I went to turn the grass after one
Who mowed it in the dew before the sun.
The dew was gone that made his blade so keen
Before I came to view the leveled scene.
I looked for him behind an isle of trees;
I listened for his whetstone on the breeze.
But he had gone his way, the grass all mown,
And I must be as he had been,---alone.
"As all must be," I said within my heart,
"Whether they work together or apart."
But as I said it, swift there passed me by
On noiseless wing a 'wildered butterfly,
Seeking with memories grown dim o'er night,
Some resting flower of yesterday's delight.
And once I marked his flight go round and round,
As where some flowers lay withering on the ground,
And then he flew as far as eye could see,
And then on tremulous wing came back to me.
I thought of questions that have no reply,
And would have turned to toss the grass to dry;
But he turned first, and led my eye to look
At a tall tuft of flowers beside a brook.
A leaping tongue of bloom the scythe had spared
Beside a ready brook the scythe had bared.
I left my place to known them by their name,
Finding them butterfly weed when I came.
The mower in the dew had loved them thus,
By leaving them to flourish, not for us,
Nor yet to draw one thought of ours to him,
But from sheer morning gladness at the brim.
The butterfly and I had lit upon,
Nevertheless, a message from the dawn,
That made me hear the wakening birds around,
And hear his long scythe whispering to the ground,
And felt spirit kindred to my own;
So that henceforth I worked no more alone;
But glad with him I worked as with his aid,
And, weary, sought at noon with him the shade;
And dreaming, as it were, held brotherly speech
With one whose thought I had not hoped to reach.
"Men work together," I told him from the heart,
"Whether they work together or apart."
The Tuft of Flowers
American Poetry, A. B. de Mille, Allyn & Bacon (1923)
I often pick up one of my books and open it randomly looking for insight or inspiration. I let my intuition choose the book. I open the book randomly (although some would say that the page I open it to is also chosen by my intuition). The other day I picked a book of poetry that had been one of my mother's. It was published in 1923 when my mother would have been 11.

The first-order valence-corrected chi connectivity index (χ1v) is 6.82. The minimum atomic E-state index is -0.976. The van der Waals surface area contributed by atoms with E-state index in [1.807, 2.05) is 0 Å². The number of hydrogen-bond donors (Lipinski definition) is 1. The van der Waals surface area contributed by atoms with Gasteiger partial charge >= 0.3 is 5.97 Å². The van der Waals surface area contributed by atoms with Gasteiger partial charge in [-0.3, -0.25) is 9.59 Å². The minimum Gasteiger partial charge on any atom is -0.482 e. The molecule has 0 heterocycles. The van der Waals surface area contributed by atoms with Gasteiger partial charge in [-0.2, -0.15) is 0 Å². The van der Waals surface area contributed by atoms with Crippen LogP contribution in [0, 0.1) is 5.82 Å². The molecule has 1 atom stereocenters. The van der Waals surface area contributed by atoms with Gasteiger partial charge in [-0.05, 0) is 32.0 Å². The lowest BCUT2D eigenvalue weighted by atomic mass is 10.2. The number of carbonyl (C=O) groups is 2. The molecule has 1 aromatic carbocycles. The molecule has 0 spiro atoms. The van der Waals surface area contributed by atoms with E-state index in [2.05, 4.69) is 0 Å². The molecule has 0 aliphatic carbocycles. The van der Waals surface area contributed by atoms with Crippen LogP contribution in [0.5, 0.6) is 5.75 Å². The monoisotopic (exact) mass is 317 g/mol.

The poem I found was one by Frost that I had no recollection of ever having read before. The application of the main message of the poem to the innovation commons is obvious. Whether we work together or apart, at the same time, or asynchronously, we all work together. The innovation commons is just trying to find clues as to how to make what is a fundamental truth practical.
There are other clues within the poem.
The first workman was skilled at his job. The cut was even and clean, so much so that the speaker listened for the sound of the whetstone used to sharpen the blade.
The speaker is on a hero's journey or quest described by Joseph Campbell. A messenger appears - the butterfly. The speaker is attentive and gets the message. However, as is often the case in life, attention is not paid to the messenger, and the message is lost. Intuition again?
The first workman practices non-attachment. He is completely aware as he works and discovers a patch of beauty. He leaves the beauty not for anyone else, or to draw attention to his role in the discovery of beauty, but just because they are beautiful and he wishes them to flourish.
Likewise in an innovation commons, participants must not become so attached to their creations that they hold them back, but rather let them go so that can flourish.
Remember the bumper sticker "Practice Random Acts of Kindness and Senseless Beauty"? Practical types criticized it. I would rephrase this motto to "Practice intuitive acts of kindness and sagacious beauty."
I often discover tufts of beauty in my work - thoughts, ideas, constructs or insights left by someone who has worked the field before me. The discovery provides me with great joy. I feel connected with a fellow worker. And, I try to share how the new ideas are integrated into my thinking.
We work together,
Whether we work together or apart.